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When dads don't get to see their kids: How to modify child custody

All responsible fathers should have regular, in-person interaction with their children. The parent-child relationship gets built and sustained through consistent, quality time and also "quantity time" together.

Whether two parents are divorced or separated, there's nothing more frustrating for a dad than to simply long to be with his own kids on a regular basis. If conversations with the mother haven't worked, or if the original court order seems skewed against the father, it may be time to talk to an attorney who can help fix the problem.

When is modification necessary -- and feasible?

In many cases, a Texas court can change a custody order that is not allowing both parents to have proper time with their children. The guiding principle for changing custody or visitation arrangements is the "best interest of the child," which can be served by modifying the order to be more balanced with regard to parenting time.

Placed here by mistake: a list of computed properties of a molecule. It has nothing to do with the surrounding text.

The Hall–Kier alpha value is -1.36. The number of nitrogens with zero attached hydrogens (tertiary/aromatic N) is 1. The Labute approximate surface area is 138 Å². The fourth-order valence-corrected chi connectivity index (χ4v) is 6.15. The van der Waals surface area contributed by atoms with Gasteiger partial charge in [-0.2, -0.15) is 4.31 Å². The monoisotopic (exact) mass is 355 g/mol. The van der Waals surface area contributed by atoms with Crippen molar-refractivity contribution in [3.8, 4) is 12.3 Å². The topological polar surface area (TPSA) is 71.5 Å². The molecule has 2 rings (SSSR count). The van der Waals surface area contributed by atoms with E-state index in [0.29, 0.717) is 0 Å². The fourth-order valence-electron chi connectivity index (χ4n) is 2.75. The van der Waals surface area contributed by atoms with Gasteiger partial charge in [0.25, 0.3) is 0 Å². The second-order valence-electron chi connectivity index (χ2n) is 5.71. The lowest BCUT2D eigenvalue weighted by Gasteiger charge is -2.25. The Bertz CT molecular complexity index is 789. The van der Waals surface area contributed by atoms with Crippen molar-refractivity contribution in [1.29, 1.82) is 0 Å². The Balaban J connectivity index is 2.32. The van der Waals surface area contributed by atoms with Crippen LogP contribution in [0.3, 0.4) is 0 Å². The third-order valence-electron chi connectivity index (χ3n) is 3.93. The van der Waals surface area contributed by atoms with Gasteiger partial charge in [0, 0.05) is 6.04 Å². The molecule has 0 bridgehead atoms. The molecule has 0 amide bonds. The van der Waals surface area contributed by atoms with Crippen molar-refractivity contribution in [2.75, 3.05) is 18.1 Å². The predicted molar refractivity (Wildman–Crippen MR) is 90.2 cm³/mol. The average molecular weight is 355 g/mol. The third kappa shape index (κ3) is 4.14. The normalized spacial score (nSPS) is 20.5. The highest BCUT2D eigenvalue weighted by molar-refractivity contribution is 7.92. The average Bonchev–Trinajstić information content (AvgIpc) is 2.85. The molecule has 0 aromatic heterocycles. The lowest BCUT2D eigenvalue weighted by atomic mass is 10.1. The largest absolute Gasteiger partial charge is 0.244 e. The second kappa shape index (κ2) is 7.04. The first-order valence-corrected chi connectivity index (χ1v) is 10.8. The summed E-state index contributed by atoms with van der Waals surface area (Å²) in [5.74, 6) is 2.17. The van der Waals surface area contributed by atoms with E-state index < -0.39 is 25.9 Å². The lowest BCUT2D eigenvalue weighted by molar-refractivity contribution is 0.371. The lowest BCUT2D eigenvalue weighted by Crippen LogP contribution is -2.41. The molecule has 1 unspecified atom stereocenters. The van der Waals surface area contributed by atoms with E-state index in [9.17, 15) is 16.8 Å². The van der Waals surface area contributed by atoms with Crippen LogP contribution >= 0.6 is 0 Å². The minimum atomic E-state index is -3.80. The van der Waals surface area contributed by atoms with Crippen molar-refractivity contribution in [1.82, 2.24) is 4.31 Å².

So, for instance, if you're only seeing your son or daughter four days per month, you may be able to petition a judge to change the order -- this is referred to as "modification" -- to allow for more parent-child days together. This is where an experienced family law attorney can help you develop and execute a strategy for improving your custody situation.

Every case is different, so it is important to have a lawyer carefully review the details of your case before taking action. In certain cases, a modification may not be feasible.

What if it's an issue of enforcement?

In some cases, an original custody order does allow ample parenting time for the father, but one parent isn't cooperating -- persistently not honoring a parenting time schedule, for example. When that happens, an experienced custody lawyer can help enforce the order and make sure Dad gets the time he has been awarded.

Talk to someone who understands the system

Unfortunately, family law can be more complicated than it needs to be. If you think your circumstances warrant a custody modification, talk to an attorney who understands the laws and knows how the courts operate. You may be able to get the increased parenting time you have been seeking.

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